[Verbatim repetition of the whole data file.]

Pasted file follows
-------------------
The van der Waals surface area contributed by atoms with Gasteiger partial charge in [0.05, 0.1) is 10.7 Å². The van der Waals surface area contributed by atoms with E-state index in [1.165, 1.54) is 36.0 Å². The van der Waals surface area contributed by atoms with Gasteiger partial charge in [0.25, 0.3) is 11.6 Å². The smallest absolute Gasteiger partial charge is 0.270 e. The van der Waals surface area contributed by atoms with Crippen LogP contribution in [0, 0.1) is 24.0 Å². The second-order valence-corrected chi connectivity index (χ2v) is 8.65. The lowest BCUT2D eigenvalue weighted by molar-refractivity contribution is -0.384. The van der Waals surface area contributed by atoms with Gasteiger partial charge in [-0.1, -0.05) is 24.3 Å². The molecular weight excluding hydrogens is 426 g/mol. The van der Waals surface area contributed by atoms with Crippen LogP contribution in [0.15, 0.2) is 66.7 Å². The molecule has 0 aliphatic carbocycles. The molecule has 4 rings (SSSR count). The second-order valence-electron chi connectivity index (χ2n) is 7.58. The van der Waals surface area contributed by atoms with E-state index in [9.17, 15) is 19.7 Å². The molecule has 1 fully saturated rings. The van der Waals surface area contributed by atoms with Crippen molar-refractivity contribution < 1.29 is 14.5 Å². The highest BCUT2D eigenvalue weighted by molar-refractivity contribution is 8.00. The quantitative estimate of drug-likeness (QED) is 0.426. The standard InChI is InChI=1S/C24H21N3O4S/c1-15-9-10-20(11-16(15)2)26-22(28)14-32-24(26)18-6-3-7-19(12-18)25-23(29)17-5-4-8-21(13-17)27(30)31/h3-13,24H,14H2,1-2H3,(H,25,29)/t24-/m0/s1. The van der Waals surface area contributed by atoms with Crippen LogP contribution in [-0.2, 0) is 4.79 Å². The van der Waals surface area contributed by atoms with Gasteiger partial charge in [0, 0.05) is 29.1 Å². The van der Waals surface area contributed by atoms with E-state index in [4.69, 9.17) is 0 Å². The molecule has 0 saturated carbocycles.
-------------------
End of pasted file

The van der Waals surface area contributed by atoms with Gasteiger partial charge in [0.05, 0.1) is 10.7 Å². The van der Waals surface area contributed by atoms with E-state index in [1.165, 1.54) is 36.0 Å². The van der Waals surface area contributed by atoms with Gasteiger partial charge in [0.25, 0.3) is 11.6 Å². The smallest absolute Gasteiger partial charge is 0.270 e. The van der Waals surface area contributed by atoms with Crippen LogP contribution in [0, 0.1) is 24.0 Å². The second-order valence-corrected chi connectivity index (χ2v) is 8.65. The lowest BCUT2D eigenvalue weighted by molar-refractivity contribution is -0.384. The van der Waals surface area contributed by atoms with Gasteiger partial charge in [-0.1, -0.05) is 24.3 Å². The molecular weight excluding hydrogens is 426 g/mol. The van der Waals surface area contributed by atoms with Crippen LogP contribution in [0.15, 0.2) is 66.7 Å². The molecule has 0 aliphatic carbocycles. The molecule has 4 rings (SSSR count). The second-order valence-electron chi connectivity index (χ2n) is 7.58. The van der Waals surface area contributed by atoms with E-state index in [9.17, 15) is 19.7 Å². The molecule has 1 fully saturated rings. The van der Waals surface area contributed by atoms with Crippen molar-refractivity contribution < 1.29 is 14.5 Å². The highest BCUT2D eigenvalue weighted by molar-refractivity contribution is 8.00. The quantitative estimate of drug-likeness (QED) is 0.426. The standard InChI is InChI=1S/C24H21N3O4S/c1-15-9-10-20(11-16(15)2)26-22(28)14-32-24(26)18-6-3-7-19(12-18)25-23(29)17-5-4-8-21(13-17)27(30)31/h3-13,24H,14H2,1-2H3,(H,25,29)/t24-/m0/s1. The van der Waals surface area contributed by atoms with Crippen LogP contribution in [-0.2, 0) is 4.79 Å². The van der Waals surface area contributed by atoms with Gasteiger partial charge in [0, 0.05) is 29.1 Å². The van der Waals surface area contributed by atoms with E-state index in [4.69, 9.17) is 0 Å². The molecule has 0 saturated carbocycles.